But the suggestion that this season, which saw the Capitals go from the worst team in the league to the No. 3 seed in the Eastern Conference, was anything like the so-called “good old days” under former coach Bruce Boudreau — when they dominated the regular season standings and statistics charts but never advanced past the second round of the playoffs — made players bristle.
“‘Good old days,’ ” an uncharacteristically stern Backstrom said last month, dismissing the notion. “We didn’t do anything. They weren’t that good. Obviously we did something we loved, but I think we gotta realize we haven’t accomplished anything.”
That’s why the Capitals, with first-year Coach Adam Oates at the helm, are determined to embrace a fresh perspective as they kick off this spring journey Thursday night at Verizon Center for their Eastern Conference quarterfinal series against the New York Rangers.
Expectations have increased annually for the Capitals ever since 2007-08, when they made an improbable run to capture the Southeast Division title and reach the postseason for the first time in four years. But each season only brought a new form of disappointment and a larger thud when Washington failed to deliver on the promise of a dominant regular season.
“We weren’t as structured as a team or all on the same page,” Green said. “We were young guys that were skilled and we had a lot of success, but it wasn’t the right way to play the game. We’ve learned from our experiences and our lessons how to play the game, and I feel like we’re a better team than we were.”
They finished second in the East in 2008-09 but were undone by the eventual Stanley Cup Champion Pittsburgh Penguins in seven games in the conference semifinals.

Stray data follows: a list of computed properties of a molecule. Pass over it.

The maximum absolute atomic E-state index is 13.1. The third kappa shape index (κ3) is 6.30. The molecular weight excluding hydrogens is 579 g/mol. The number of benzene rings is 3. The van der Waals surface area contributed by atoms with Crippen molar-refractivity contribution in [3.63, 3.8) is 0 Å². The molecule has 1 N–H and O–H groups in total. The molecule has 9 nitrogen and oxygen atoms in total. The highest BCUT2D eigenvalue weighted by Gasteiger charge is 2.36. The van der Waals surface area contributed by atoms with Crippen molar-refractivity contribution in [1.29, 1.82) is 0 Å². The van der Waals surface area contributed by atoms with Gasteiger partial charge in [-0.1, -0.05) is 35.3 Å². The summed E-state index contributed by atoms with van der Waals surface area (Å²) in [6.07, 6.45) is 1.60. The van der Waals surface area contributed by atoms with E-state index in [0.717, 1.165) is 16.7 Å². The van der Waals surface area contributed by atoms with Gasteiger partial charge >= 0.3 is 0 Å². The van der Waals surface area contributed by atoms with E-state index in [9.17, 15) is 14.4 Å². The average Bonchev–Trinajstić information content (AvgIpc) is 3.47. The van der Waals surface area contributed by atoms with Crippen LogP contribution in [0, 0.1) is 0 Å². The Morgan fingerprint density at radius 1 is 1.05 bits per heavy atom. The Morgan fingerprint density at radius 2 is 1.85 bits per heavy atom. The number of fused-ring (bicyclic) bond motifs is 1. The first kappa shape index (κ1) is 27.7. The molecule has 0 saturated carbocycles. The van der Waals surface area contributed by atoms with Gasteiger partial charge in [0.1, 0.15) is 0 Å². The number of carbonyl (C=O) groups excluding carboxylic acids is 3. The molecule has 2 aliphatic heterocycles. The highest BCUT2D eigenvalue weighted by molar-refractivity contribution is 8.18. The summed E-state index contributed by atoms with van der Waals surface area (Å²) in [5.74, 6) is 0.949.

In 2009-10 came the elimination that rattled the organization, when eighth-seeded Montreal dispatched the Presidents’ Trophy winning Capitals in the first round. The Canadiens made the NHL’s most prolific offense that season — Washington had scored 318 goals, 46 more than any other team — look inept in the final three games as they erased a 3-1 series deficit.
Washington tried to move on from the run-and-gun mind-set in 2010-11 but the results remained the same. The upstart Tampa Bay Lightning swept the injury-riddled and supposedly more well-rounded Capitals out of the second round.
Last season under Dale Hunter — who prioritized defense and minimized risk with a style of play that provided the NHL’s cure for insomnia — brought the first genuinely new look in the postseason for the Capitals. After triumphing in a dramatic, seven-game quarterfinal matchup against the Boston Bruins, Washington was knocked out in a seven-game semifinal series by the Rangers.
While Hunter’s strict, defensive system wasn’t suited for Washington’s talent-laden roster, players acknowledged that his tenure taught them the value of self-sacrificial play and unwavering commitment in the postseason.
“I think last year was a step in the right direction,” Backstrom said. “I think the way we battled and we worked together as a team, that’s where I feel we’ve been really good. . . . I think you need to get together as a group in the playoffs and that’s why you’re gonna be successful.”
This year under Oates, the Capitals have a balanced style of play they believe is suited to the postseason. They’re confident in their ability to execute the demanding, pressure- and support-based system that requires them to function as a five-man unit in all three zones.
The fact that Oates utilized the same type of play while serving as an assistant coach for the New Jersey Devils on their Stanley Cup finals run last season certainly doesn’t hurt, either.
“It’s an exciting way to play. It’s a fun way to play for the players,” General Manager George McPhee said last week, acknowledging that he prefers an up-tempo team. “It protects our defensemen more than other systems have from physical play. It worked really well for New Jersey last year and I’m hoping we'll get the same results.”
The framework of the system, which allows for the involvement of every player on the roster, is one reason for the self-assurance that suddenly permeates the organization, from the fourth line to management.
“We’re trying to make our own identity,” defenseman John Carlson said. “Our identity is more than scoring goals; we do a lot more to frustrate teams and in turn it makes us a better team offensively. The harder we work, the more it’s going to benefit us, and we know that this time.”